NPG 926 The Gaols Committee’ (includes Henry Howard, 4th Earl of Carlisle, John Perceval, 1st Earl of Egmont; Sir Andrew Fountaine; Sir Archibald Grant, 2nd Br; William Hacks; James Edward Oglethorpe; Arthur Onslow; Edward Stables; Sir James Thornhill; oil on canvas, circa 1729, “National Portrait Gallery” London
areas throughout the city. The squares still bear their original names, which reveal Brunswick's strong historic ties to England.

Signature Squares of Brunswick, a non-profit organization founded to restore and preserve the parks and squares within the historic district of Brunswick, gratefully acknowledges the research contributions of Mia Knight Nichols and the support of the City of Brunswick: Delong-Sweet Foundation: The Garden Club of Georgia, Inc., Magnolia Garden Club; Jekyll Island Authority; Friends of Coastal Georgia History: Downtown Development Authority; Plum Creek Foundation; Jerry Spencer, ASLA, Landscape Architect.
 
Erected 2015 by Signature Squares of Brunswick.
 
Topics. This historical marker is listed in these topic lists: ArchitectureIndustry & CommerceLaw EnforcementParks & Recreational Areas.
 
Location. 31° 8.801′ N, 81° 29.657′ W. Marker is in Brunswick, Georgia, in Glynn County. Marker is on Newcastle Street north of Mansfield Street, on the right when traveling north. Touch for map. Marker is in this post office area: Brunswick GA 31520, United States of America. Touch for directions.
 
Other nearby markers. At least 8 other markers are within walking distance of this marker. James Edward Oglethorpe (a few steps from this marker); a different marker also named Queen Square (within shouting distance of this
(Top Middle): Quote (above) from General James Edward Oglethorpe image. Click for full size.
By Brandon D Cross, August 23, 2020
5. (Top Middle): Quote (above) from General James Edward Oglethorpe
A New and Accurate Account of the Provinces of South Carolina and Georgia, 1732
marker); Liberty Tree (within shouting distance of this marker); a different marker also named Queen Square (within shouting distance of this marker); Capt. Mark Carr (about 300 feet away, measured in a direct line); a different marker also named Queen Square (about 300 feet away); Jekyll Square East (about 700 feet away); Jekyll Square West (about 700 feet away). Touch for a list and map of all markers in Brunswick.
 
Also see . . .  Signature Squares of Brunswick. (Submitted on August 31, 2020, by Brandon D Cross of Flagler Beach, Florida.)
 
(Center): Oglethorpe with the Creek Indians (left) image. Click for full size.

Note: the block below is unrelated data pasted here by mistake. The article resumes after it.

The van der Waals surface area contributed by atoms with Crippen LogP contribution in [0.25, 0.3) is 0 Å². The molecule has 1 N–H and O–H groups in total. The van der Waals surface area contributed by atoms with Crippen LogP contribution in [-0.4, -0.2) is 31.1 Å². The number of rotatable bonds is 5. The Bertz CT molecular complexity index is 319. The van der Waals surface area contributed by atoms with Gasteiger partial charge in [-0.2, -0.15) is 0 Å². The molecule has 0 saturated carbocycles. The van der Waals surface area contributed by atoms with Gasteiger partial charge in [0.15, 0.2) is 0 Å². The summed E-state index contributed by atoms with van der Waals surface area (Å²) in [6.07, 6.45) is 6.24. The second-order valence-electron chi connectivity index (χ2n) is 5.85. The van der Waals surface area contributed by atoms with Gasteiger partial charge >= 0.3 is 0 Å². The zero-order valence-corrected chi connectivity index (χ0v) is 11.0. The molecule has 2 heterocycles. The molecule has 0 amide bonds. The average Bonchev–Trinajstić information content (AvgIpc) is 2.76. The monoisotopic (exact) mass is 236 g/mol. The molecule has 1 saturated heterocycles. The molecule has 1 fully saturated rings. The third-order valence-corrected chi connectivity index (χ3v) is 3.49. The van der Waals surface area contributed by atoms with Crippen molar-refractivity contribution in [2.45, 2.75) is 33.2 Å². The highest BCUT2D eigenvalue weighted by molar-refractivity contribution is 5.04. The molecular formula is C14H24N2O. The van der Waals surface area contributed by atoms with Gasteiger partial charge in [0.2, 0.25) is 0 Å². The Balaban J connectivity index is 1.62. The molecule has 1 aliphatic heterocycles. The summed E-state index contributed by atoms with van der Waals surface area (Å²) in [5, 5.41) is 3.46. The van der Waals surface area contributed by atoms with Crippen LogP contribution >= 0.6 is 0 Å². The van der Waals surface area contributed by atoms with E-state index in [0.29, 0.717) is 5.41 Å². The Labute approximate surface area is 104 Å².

By Brandon D Cross, August 23, 2020
6. (Center): Oglethorpe with the Creek Indians (left)
Courtesy of Hargett Rare Book and Manuscript Library, University of Georgia Libraries
(Top Right): Quote (above) from General James Edward Oglethorpe image. Click for full size.
By Brandon D Cross, August 23, 2020
7. (Top Right): Quote (above) from General James Edward Oglethorpe
A New and Accurate Account of the Provinces of South Carolina and Georgia, 1732
(Center Right): Photo of Liverpool Hazzard, 1938, image. Click for full size.
By Brandon D Cross, August 23, 2020
8. (Center Right): Photo of Liverpool Hazzard, 1938,
One of the last Glynn County citizens born in slavery, courtesy of the Coastal Georgia Historical Society
9.(Bottom Right): 1771 Town Plat “the Oglethorpe Plan” image. Click for full size.
By Brandon D Cross, August 23, 2020
9. 9.(Bottom Right): 1771 Town Plat “the Oglethorpe Plan”
In 1771, the city of Brunswick, Georgia was laid out according to “the Oglethorpe plan,” named after the colony’s founder, General James Edward Oglethorpe . The design featured a grid of 14 large and 14 small squares. The intention of the plan was to create permanent, park-like common areas throughout the city. The squares still bear their original names, which reveal Brunswick’s strong historic ties to England.
Queen Square sign image. Click for full size.
By Brandon D Cross, August 23, 2020
10. Queen Square sign
 
 
Credits. This page was last revised on September 3, 2020. It was originally submitted on August 31, 2020, by Brandon D Cross of Flagler Beach, Florida. This page has been viewed 65 times since then and 4 times this year. Photos:   1, 2, 3, 4, 5, 6. submitted on August 31, 2020, by Brandon D Cross of Flagler Beach, Florida.   7, 8, 9. submitted on September 1, 2020, by Brandon D Cross of Flagler Beach, Florida.   10. submitted on September 3, 2020, by Brandon D Cross of Flagler Beach, Florida. • Bernard Fisher was the editor who published this page.